GPS Business News recently had a conversation about location-based gaming with Maarten Noyons, founder of the International Mobile Gaming Awards (IMGA) and Pia Vuohelainen, partner manager at NAVTEQ.
Last year IMGA introduced the "Best Real World Game" award, a prize for location-based games. This category was a clear success and is continued this year. Digital map maker NAVTEQ will return as a judge to the 6th IMGA as well as handing out the "Best Real World Game" award at the IMGA awards ceremony during Mobile World Congress in Barcelona in February 2010.
GPS Business News: Maarten, you are the founder of the International Mobile Gaming Awards, can you give me a bit of background about it and tell me how you came to location-based gaming?
Maarten Noyons: When I started the International Mobile Gaming Awards in 2004 what was big was 3D in mobile games. As a matter of fact Autodesk was a major sponsor at that time. Then in 2006 we gave the “Grand Prix” and the “Most Innovative Game Award” to Triangler, an innovative mobile game that was using location as the key element of its gameplay. Basically two teams of 100 players play a two-hour match in a city or rural area. The goal of the game is to enclose enemy players with 2000-meter equilateral triangles formed by you and your team buddies. This is a lot of fun to play.
Last year, for our 2008 awards [handed out at the Mobile World Congress in February 2009] we included a new category called “Best Real World Game” which was sponsored by NAVTEQ. German-based Urban Team won it with with the “Fastfoot-Challenge” game.
So, after five years, what I can tell you is that I believe location brings a real new dimension to mobile gaming. To be even more precise I think location is bringing its proper identity to mobile gaming.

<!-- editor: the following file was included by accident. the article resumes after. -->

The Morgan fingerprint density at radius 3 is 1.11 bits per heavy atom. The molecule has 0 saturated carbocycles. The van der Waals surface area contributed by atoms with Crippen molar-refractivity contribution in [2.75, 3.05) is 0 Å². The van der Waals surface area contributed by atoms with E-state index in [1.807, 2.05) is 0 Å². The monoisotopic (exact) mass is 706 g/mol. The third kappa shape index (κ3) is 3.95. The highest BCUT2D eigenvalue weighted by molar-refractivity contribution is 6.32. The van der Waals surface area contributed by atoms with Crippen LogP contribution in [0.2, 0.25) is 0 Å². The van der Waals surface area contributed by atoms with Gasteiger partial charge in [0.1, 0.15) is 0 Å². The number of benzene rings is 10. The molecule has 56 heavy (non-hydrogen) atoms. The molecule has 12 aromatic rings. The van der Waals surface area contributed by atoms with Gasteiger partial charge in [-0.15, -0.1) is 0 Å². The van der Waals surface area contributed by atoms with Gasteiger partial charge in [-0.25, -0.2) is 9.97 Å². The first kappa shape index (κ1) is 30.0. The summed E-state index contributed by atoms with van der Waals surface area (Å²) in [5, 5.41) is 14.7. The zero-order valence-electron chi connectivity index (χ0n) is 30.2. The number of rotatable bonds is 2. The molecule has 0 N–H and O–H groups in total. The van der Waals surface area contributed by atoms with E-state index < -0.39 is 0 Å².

GPS BN: And you Pia, what is your take on that trend from a map maker perspective?
Pia Vuohelainen: I’d like to add a bit of a wider perspective here. My idea is that we should probably talk about location-based entertainment rather than location-based gaming. Let me explain why. For example, there are dating services using location that integrate a gaming element and in the future we will see a lot of touristic applications that will leverage location and be played like games.
MN: Yes, this is true, I completely agree with you Pia. We should rename this category, this is much wider than typically understood. We haven’t really found a name yet even if “real world game” is a reasonable step towards it.
GPS BN: Even if there are more and more games leveraging location, it is still a very small niche, so how do you develop this market?
MN: In the one hand you need to challenge developers about the integration of location as a gameplay element. This is something we are doing with this “Real World Game” award. What we are looking for is the good ideas; I am therefore curious to see the entries for IMGA this year. I am expecting many projects from new iPhone developers.
In the other hand you also need to find players. In most cases these location-based games are multi-players which means to make it fun you need to gather a large number of players in one place. Therefore a gaming festival makes a lot of sense. This is what we are working on now. We have set a partnership with the city of Marseille (France) that will be hosting the “Playground Festival” in September 2010.